• the seriousness of the offence;
    • the ages of the applicant and any victim at the time of the offending;
    • whether the victim was under the care, supervision or authority of the applicant at the time of the offending;
    • whether any victim had a cognitive impairment or mental illness at the time of the offending;
    • when there was more than one offence, the number and nature of the offences;
    • any other matter it deems relevant.

What details go on the register?

Under the Act, the register must contain for each offender:

  • their name and any other identifying particulars;
  • details of each Class1, 2 or 3 offence of which they have been found guilty or with which they have been charged;
  • details of each offence that led to the making of a sex offender registration order in the past;
  • the date of sentencing for any registrable offence;
  • the date they were released from custody for a registrable offence;
  • any relevant information related to reporting obligations;
  • any other information deemed relevant.

A reportable offender is required to report within 7 days of being sentenced for a reportable offence or within 7 days of being released from prison, whichever is the  later.

At the first report, the registrable offender must report:

  • their name (including any past names) and date of birth;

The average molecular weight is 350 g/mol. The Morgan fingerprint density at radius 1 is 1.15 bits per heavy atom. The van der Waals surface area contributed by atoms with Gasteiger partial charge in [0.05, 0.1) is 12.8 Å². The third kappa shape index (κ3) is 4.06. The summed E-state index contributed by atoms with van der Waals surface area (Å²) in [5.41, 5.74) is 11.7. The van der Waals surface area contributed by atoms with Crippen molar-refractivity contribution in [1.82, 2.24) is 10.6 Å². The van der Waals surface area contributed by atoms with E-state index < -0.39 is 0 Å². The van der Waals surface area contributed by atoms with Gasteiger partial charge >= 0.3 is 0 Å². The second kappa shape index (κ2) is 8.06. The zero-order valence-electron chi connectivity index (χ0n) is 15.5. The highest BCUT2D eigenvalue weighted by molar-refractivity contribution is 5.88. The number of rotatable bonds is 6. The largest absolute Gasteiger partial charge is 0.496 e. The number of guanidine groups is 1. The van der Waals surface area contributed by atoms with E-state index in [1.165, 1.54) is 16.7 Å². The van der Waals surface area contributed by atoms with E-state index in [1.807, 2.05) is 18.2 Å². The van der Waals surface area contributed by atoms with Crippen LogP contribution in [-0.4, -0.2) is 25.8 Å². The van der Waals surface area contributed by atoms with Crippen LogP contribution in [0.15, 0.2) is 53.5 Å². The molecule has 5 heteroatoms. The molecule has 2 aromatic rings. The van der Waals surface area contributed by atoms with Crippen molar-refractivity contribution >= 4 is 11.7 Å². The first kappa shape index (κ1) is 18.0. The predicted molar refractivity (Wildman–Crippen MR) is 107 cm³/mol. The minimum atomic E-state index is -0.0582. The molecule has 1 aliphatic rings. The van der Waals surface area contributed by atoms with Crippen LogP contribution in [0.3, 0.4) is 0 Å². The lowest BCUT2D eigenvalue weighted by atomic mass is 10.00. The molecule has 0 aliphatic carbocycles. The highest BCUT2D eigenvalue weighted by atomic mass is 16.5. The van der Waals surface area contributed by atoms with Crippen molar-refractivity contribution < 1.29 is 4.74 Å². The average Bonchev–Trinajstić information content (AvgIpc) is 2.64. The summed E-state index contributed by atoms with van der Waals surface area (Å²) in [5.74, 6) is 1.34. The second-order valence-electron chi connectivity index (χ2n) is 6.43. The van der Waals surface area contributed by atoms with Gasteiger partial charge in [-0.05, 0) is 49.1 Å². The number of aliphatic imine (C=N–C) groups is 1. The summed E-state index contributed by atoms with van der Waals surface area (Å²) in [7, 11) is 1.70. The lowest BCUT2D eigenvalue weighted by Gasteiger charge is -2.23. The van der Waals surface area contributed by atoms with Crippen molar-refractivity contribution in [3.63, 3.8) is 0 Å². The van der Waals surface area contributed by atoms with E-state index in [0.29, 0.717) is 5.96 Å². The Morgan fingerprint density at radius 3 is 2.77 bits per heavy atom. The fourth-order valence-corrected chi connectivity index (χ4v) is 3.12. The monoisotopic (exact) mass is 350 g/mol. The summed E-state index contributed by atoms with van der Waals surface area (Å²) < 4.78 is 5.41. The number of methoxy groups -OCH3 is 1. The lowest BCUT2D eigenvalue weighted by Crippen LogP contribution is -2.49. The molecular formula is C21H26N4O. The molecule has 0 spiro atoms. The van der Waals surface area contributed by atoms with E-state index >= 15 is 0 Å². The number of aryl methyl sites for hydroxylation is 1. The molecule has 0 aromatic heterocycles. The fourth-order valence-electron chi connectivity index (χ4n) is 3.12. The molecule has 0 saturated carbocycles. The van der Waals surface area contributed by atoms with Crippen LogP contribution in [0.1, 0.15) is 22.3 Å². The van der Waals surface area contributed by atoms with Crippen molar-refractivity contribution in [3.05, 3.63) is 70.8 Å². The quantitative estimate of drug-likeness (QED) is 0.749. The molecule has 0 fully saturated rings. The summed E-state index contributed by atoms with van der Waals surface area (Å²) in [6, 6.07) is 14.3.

• the address of any premises they generally live and details to identify those premises;
  • any phone number or email address;
  • the name of any internet service provider they regularly use;
  • any identity, username, code or password they use online;
  • the name, age, address and phone number of each child with whom they have contact, or the location where the contact takes place;
  • the nature of any employment and the employer’s details, including volunteering;
  • any affiliation with a club or organisation that involves children;
  • any vehicle owned or generally driven, or any caravan;
  • tattoos or distinguishing marks;
  • any registrable offences committed overseas;
  • any imprisonment;
  • the reason, frequency and destination of any intended travel out of Victoria;
  • passport details.

A reportable offender must report their personal information annually. Any change in personal information must be reported to police within 7 days unless the change is a change of address or having contact with a child, in which case the reporting must be done within 24 hours.